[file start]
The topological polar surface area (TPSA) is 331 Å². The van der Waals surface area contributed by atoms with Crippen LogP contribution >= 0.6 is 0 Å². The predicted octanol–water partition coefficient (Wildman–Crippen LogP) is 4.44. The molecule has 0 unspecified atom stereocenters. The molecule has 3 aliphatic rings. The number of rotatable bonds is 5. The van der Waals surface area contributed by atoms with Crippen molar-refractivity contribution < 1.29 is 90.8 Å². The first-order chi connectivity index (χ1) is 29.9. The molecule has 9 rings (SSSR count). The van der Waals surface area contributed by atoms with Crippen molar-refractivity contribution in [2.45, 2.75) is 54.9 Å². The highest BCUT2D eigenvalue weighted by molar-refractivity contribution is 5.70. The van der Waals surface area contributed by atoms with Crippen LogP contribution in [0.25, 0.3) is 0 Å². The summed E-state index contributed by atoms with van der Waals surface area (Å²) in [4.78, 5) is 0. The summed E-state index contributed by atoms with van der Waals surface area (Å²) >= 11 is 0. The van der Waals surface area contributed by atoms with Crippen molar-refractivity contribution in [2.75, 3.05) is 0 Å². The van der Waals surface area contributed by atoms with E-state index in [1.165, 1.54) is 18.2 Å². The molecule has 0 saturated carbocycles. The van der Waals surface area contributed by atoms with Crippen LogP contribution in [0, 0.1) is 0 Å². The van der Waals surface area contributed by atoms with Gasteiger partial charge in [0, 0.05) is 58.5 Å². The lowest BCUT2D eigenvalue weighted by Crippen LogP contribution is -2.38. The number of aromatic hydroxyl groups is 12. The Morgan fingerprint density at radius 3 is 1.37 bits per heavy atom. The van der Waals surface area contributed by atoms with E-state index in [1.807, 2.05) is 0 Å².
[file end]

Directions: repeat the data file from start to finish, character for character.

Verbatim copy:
The topological polar surface area (TPSA) is 331 Å². The van der Waals surface area contributed by atoms with Crippen LogP contribution >= 0.6 is 0 Å². The predicted octanol–water partition coefficient (Wildman–Crippen LogP) is 4.44. The molecule has 0 unspecified atom stereocenters. The molecule has 3 aliphatic rings. The number of rotatable bonds is 5. The van der Waals surface area contributed by atoms with Crippen molar-refractivity contribution < 1.29 is 90.8 Å². The first-order chi connectivity index (χ1) is 29.9. The molecule has 9 rings (SSSR count). The van der Waals surface area contributed by atoms with Crippen molar-refractivity contribution in [2.45, 2.75) is 54.9 Å². The highest BCUT2D eigenvalue weighted by molar-refractivity contribution is 5.70. The van der Waals surface area contributed by atoms with Crippen LogP contribution in [0.25, 0.3) is 0 Å². The summed E-state index contributed by atoms with van der Waals surface area (Å²) in [4.78, 5) is 0. The summed E-state index contributed by atoms with van der Waals surface area (Å²) >= 11 is 0. The van der Waals surface area contributed by atoms with Crippen molar-refractivity contribution in [2.75, 3.05) is 0 Å². The van der Waals surface area contributed by atoms with E-state index in [1.165, 1.54) is 18.2 Å². The molecule has 0 saturated carbocycles. The van der Waals surface area contributed by atoms with Crippen LogP contribution in [0, 0.1) is 0 Å². The van der Waals surface area contributed by atoms with Gasteiger partial charge in [0, 0.05) is 58.5 Å². The lowest BCUT2D eigenvalue weighted by Crippen LogP contribution is -2.38. The number of aromatic hydroxyl groups is 12. The Morgan fingerprint density at radius 3 is 1.37 bits per heavy atom. The van der Waals surface area contributed by atoms with E-state index in [1.807, 2.05) is 0 Å².